SIA must go the extra mile to win new fliers

Singapore Airlines (SIA) recently unveiled a new generation of cabin products for its Airbus A-380s. SIA has prided itself as an airline that is attentive to details, and these products do not disappoint.

But in today's world, where many airlines appear premium, how can it stand out and ensure that its winning qualities go the extra mile?

A good starting point would be to make its route map work for an increasingly well-travelled flying public. In recent years, the airline has been slightly, if understandably, cautious, growing its network at a slower pace, while suspending some services within just a few years of launch.

Newly launched flights to Stockholm and Wellington via intermediate stops also prove less than ideal, as they do not allow one-stop standard connections beyond Singapore. This risks missed opportunities in capturing new markets and gaining mindshare overseas.

Another way SIA can appeal to a new generation of fliers is to invest more in presentation and perks. The latest products are a step in the right direction, but the airline's nearly 800 weekly flights on older aircraft deserve equal attention.

This is especially so given that blogs, Instagram and YouTube now play a bigger role in shaping travel opinions. As visual impressions matter as much as in-flight experiences, the airline needs to up the ante in its media war on looks and appearances.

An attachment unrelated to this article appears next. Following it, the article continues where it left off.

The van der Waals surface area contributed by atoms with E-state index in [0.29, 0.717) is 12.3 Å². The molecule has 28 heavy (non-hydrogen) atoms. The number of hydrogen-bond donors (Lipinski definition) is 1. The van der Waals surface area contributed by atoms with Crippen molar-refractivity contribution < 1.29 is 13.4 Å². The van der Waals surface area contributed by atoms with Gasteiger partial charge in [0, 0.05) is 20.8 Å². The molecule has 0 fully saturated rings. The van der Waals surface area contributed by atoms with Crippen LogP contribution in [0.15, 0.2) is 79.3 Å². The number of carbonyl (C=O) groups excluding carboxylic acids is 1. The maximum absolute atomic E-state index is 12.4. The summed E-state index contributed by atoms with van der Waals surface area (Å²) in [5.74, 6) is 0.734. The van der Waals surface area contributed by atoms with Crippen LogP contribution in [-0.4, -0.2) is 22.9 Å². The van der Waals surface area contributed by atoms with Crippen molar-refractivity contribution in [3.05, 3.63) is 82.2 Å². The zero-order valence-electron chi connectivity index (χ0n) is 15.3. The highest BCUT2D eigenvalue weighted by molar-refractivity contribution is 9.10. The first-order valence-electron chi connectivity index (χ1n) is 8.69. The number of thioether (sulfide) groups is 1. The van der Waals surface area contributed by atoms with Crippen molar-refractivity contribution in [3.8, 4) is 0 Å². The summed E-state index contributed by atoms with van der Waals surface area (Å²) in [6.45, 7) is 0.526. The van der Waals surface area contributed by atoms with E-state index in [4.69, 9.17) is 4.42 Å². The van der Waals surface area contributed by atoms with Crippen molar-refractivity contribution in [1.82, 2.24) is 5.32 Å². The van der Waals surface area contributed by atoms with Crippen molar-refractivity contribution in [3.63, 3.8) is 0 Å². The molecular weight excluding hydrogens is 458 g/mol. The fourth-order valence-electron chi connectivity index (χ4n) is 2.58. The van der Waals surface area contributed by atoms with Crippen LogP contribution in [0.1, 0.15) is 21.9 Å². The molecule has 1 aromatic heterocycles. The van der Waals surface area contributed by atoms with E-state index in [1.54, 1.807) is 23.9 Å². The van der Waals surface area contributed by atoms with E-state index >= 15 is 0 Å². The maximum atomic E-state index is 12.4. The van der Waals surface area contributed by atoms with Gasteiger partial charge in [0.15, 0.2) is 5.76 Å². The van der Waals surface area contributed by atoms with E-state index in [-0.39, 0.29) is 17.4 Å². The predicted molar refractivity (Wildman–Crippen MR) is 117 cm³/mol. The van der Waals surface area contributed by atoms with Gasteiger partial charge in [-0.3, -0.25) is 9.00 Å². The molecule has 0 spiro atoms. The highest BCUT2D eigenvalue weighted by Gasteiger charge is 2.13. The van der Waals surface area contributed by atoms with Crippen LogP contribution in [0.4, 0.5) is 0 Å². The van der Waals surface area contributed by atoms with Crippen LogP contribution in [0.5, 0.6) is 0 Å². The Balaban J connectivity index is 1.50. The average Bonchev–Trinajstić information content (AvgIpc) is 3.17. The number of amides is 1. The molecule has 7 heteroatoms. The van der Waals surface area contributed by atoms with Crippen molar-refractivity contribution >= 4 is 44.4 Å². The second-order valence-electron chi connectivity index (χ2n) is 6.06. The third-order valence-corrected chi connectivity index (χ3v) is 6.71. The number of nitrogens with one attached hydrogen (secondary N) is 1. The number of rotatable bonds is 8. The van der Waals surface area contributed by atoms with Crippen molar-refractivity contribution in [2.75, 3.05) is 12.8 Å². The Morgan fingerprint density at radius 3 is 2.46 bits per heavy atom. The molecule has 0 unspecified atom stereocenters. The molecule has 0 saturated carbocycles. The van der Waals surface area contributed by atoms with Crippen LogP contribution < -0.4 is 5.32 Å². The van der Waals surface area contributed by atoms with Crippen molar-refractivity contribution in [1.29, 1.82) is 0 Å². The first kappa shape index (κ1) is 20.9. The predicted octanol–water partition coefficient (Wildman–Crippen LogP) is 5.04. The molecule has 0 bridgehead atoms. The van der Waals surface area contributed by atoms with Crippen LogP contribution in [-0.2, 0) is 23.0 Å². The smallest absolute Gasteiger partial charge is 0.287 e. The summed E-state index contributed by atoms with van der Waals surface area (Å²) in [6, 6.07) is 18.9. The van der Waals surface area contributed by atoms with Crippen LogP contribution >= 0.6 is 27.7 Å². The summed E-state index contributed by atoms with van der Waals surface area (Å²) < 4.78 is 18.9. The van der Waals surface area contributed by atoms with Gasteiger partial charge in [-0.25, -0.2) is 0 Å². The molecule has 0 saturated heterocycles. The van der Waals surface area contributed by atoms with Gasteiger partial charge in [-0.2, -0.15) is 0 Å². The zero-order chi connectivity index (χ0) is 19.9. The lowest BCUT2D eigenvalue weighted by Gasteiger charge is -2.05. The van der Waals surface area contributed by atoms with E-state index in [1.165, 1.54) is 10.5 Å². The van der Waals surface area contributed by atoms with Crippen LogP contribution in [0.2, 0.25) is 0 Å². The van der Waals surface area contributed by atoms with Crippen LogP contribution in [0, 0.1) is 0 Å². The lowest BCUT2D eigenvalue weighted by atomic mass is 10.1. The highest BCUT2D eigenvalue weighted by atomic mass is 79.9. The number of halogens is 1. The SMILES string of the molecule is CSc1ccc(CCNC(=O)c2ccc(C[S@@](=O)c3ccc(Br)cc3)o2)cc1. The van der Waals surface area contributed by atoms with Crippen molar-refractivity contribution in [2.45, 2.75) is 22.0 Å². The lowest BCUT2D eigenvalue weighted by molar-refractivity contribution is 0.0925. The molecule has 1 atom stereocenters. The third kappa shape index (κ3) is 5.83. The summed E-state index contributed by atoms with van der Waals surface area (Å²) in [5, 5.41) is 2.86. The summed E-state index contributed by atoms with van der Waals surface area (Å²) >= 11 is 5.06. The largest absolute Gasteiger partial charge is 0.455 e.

Offering free Wi-Fi and reinstating the full dining experience in all classes are further possibilities to consider.

In the same weekend that SIA unveiled its new products, Emirates welcomed its 100th A-380 in Hamburg. Though the aircraft boasts two shower rooms, star-lit ceilings and a full-sized bar, its first-class pods clearly lack the privacy and spacious feel of SIA's new suites.

SIA, being the first Asian airline to fly the Concorde and the A-380, has the substance to compete and to reclaim its title as the world's bellwether carrier. It has done well with its new product launch, but it is now time to make its way into the hearts and minds of prospective customers.

Lin Weiqiang (Dr)

A version of this article appeared in the print edition of The Straits Times on November 13, 2017, with the headline 'SIA must go the extra mile to win new fliers'. Subscribe